Last week’s column evoked an interesting query from an ardent reader of this paper. She wondered whether the availability of books in the new supermarkets can better the reading culture of people here.
I know for a fact that there are several people with similar concerns. However what such queries imply is not just that the availability of books will have an impact on the reading culture. More precisely, these concerns bring out the latent fatalism that most people have for the reading culture here.
There is a section of people who strongly believe that we are doomed. That nothing much can be done to improve the reading culture.
I am always ready to disagree with them on this point. It is indeed very possible to positively change the reading attitudes of people here and anywhere else for that matter.
In most cases the culture of reading, like many others, is first nurtured from the initial point of socialisation, the home. The environment where a child grows plays a vital role in influencing their reading culture.
A home that has a library and literate parents who love to read a piece of literature is more likely to have children growing up with a more positive reading culture than a home without any of these conditions.
Reading bedtime stories to young children certainly does a lot to influence a child’s future reading habits. In other words, the reading culture can get a very big boost if parents do more reading and litter their homes with more reading materials.
For example, instead of reading a newspaper and leaving it in the office, why not bring the copy home so that those at home can also peruse through to see if there is something that could interest them.
Schools also have a very vital role to play in boosting the reading culture of their students. Having a library in the school is one thing, using it effectively is another thing all together.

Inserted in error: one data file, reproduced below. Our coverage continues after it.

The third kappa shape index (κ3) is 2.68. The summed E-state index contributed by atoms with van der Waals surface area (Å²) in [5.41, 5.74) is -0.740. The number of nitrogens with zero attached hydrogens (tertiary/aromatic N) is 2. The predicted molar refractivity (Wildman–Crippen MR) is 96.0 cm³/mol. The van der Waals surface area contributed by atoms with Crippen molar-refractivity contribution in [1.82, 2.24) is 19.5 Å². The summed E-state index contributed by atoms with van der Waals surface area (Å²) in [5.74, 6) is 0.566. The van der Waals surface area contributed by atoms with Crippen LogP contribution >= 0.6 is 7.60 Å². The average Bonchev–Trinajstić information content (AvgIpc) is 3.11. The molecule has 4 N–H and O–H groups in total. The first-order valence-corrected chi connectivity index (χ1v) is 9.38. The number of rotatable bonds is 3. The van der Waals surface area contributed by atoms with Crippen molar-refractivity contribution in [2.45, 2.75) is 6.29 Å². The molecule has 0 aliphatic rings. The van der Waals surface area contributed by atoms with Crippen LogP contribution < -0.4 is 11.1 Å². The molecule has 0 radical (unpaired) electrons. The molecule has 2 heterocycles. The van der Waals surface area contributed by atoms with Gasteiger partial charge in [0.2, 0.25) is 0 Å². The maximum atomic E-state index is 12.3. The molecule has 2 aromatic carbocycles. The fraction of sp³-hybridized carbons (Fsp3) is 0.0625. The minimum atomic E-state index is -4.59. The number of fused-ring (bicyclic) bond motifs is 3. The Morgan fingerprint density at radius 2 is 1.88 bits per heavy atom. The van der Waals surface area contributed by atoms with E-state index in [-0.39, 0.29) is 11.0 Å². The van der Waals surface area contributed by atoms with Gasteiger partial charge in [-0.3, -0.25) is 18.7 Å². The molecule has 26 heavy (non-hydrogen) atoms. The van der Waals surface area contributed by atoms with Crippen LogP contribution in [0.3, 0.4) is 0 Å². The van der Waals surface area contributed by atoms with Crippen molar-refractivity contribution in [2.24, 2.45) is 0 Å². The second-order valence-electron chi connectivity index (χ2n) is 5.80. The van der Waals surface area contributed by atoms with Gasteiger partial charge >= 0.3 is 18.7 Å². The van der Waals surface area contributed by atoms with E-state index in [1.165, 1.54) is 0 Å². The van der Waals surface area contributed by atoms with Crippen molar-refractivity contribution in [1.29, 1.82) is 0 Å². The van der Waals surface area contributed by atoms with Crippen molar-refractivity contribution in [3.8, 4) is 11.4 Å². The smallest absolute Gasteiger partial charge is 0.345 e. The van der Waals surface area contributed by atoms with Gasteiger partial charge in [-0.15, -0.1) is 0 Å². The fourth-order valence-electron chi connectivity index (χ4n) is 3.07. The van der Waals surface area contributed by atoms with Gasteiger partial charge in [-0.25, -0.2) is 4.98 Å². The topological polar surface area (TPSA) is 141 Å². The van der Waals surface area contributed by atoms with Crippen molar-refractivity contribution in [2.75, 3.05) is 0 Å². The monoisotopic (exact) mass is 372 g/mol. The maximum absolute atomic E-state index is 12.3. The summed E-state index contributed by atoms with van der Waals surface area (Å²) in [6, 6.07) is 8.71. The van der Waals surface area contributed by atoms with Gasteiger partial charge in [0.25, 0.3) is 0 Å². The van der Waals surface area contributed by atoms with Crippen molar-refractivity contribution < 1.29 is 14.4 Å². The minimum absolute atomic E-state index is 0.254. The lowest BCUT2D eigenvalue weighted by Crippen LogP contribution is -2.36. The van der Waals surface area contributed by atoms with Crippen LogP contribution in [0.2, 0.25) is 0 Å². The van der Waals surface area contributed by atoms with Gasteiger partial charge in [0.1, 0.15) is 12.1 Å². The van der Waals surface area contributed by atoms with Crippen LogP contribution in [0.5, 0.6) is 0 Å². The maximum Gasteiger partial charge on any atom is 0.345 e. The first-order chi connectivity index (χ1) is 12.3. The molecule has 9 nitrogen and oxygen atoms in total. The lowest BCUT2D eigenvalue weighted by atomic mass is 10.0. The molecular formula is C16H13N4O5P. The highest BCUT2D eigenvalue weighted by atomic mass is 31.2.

Students should be encouraged to use the various books in the school library. The process of getting a book from there should not be an experiment for how bad bureaucracy can get. It should be an easy and interesting experience.
Schools can also make it a policy for children to always do a book report during the course of the term. It does not have to be related to what they are studying in class or for literature.
For society in general, the easy access of reading materials is one of the best ways to promote a positive reading culture in the country.
The presence of bookshops in various corners of the country is very important. Such facilities should not just be restricted to the city centre.
If the government can extend internet facilities to all corners of the country then the Ministry of Education should be thinking along the same lines as far as nurturing a good reading culture is concerned.
The government can for example offer tax subsidies to investors willing to open bookshops in upcountry towns. Newspapers being some of the most popular and easy to find reading materials should indeed be easy to find.
There should be newsstands in all major supermarkets and street corners. Enough copies of the popular newspapers should be printed and made available very early in the morning.
The content and language in the newspapers should not be aimed only at the elite but anyone with basic reading skills. In simple English, a variety of topics should be addressed to cater for the information needs of different readers.
Indeed having any reading materials available can go a long way in promoting the reading culture. It is not fair to blame people for not reading yet in the actual sense they cannot easily find what to read. It is still too early to give up.